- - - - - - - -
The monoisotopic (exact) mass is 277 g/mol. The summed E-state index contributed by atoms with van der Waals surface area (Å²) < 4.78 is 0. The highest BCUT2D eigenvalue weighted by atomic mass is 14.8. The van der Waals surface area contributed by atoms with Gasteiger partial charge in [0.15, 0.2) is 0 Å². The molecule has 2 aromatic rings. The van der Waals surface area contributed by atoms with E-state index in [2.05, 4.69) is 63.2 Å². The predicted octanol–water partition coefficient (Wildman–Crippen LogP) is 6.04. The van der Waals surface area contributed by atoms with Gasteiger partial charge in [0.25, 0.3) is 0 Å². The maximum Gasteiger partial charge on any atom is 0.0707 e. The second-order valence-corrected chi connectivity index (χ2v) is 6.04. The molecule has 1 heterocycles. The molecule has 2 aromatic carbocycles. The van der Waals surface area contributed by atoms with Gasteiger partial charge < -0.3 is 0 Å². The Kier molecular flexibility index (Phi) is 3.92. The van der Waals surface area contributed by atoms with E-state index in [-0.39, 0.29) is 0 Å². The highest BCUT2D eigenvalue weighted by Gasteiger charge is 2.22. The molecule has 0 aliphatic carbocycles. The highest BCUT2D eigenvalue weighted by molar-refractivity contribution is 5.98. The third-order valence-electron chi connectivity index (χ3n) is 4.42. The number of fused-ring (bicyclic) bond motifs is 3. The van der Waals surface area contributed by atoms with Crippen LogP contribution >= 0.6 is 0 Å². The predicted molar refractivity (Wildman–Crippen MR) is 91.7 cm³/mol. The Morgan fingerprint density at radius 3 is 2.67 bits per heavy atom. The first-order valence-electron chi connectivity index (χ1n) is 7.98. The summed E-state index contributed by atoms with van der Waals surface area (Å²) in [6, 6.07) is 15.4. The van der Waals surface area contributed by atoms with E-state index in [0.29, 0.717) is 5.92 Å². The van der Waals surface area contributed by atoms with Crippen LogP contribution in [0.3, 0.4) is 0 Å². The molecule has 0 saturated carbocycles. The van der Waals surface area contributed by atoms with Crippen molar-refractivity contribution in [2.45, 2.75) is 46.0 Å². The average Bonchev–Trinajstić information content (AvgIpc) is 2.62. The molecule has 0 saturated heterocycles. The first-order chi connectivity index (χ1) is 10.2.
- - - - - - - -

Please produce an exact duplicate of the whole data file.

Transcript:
The monoisotopic (exact) mass is 277 g/mol. The summed E-state index contributed by atoms with van der Waals surface area (Å²) < 4.78 is 0. The highest BCUT2D eigenvalue weighted by atomic mass is 14.8. The van der Waals surface area contributed by atoms with Gasteiger partial charge in [0.15, 0.2) is 0 Å². The molecule has 2 aromatic rings. The van der Waals surface area contributed by atoms with E-state index in [2.05, 4.69) is 63.2 Å². The predicted octanol–water partition coefficient (Wildman–Crippen LogP) is 6.04. The van der Waals surface area contributed by atoms with Gasteiger partial charge in [0.25, 0.3) is 0 Å². The maximum Gasteiger partial charge on any atom is 0.0707 e. The second-order valence-corrected chi connectivity index (χ2v) is 6.04. The molecule has 1 heterocycles. The molecule has 2 aromatic carbocycles. The van der Waals surface area contributed by atoms with Gasteiger partial charge < -0.3 is 0 Å². The Kier molecular flexibility index (Phi) is 3.92. The van der Waals surface area contributed by atoms with E-state index in [-0.39, 0.29) is 0 Å². The highest BCUT2D eigenvalue weighted by Gasteiger charge is 2.22. The molecule has 0 aliphatic carbocycles. The highest BCUT2D eigenvalue weighted by molar-refractivity contribution is 5.98. The third-order valence-electron chi connectivity index (χ3n) is 4.42. The number of fused-ring (bicyclic) bond motifs is 3. The van der Waals surface area contributed by atoms with Crippen LogP contribution >= 0.6 is 0 Å². The predicted molar refractivity (Wildman–Crippen MR) is 91.7 cm³/mol. The Morgan fingerprint density at radius 3 is 2.67 bits per heavy atom. The first-order valence-electron chi connectivity index (χ1n) is 7.98. The summed E-state index contributed by atoms with van der Waals surface area (Å²) in [6, 6.07) is 15.4. The van der Waals surface area contributed by atoms with E-state index in [0.29, 0.717) is 5.92 Å². The van der Waals surface area contributed by atoms with Crippen LogP contribution in [0.3, 0.4) is 0 Å². The molecule has 0 saturated carbocycles. The van der Waals surface area contributed by atoms with Crippen molar-refractivity contribution in [2.45, 2.75) is 46.0 Å². The average Bonchev–Trinajstić information content (AvgIpc) is 2.62. The molecule has 0 saturated heterocycles. The first-order chi connectivity index (χ1) is 10.2.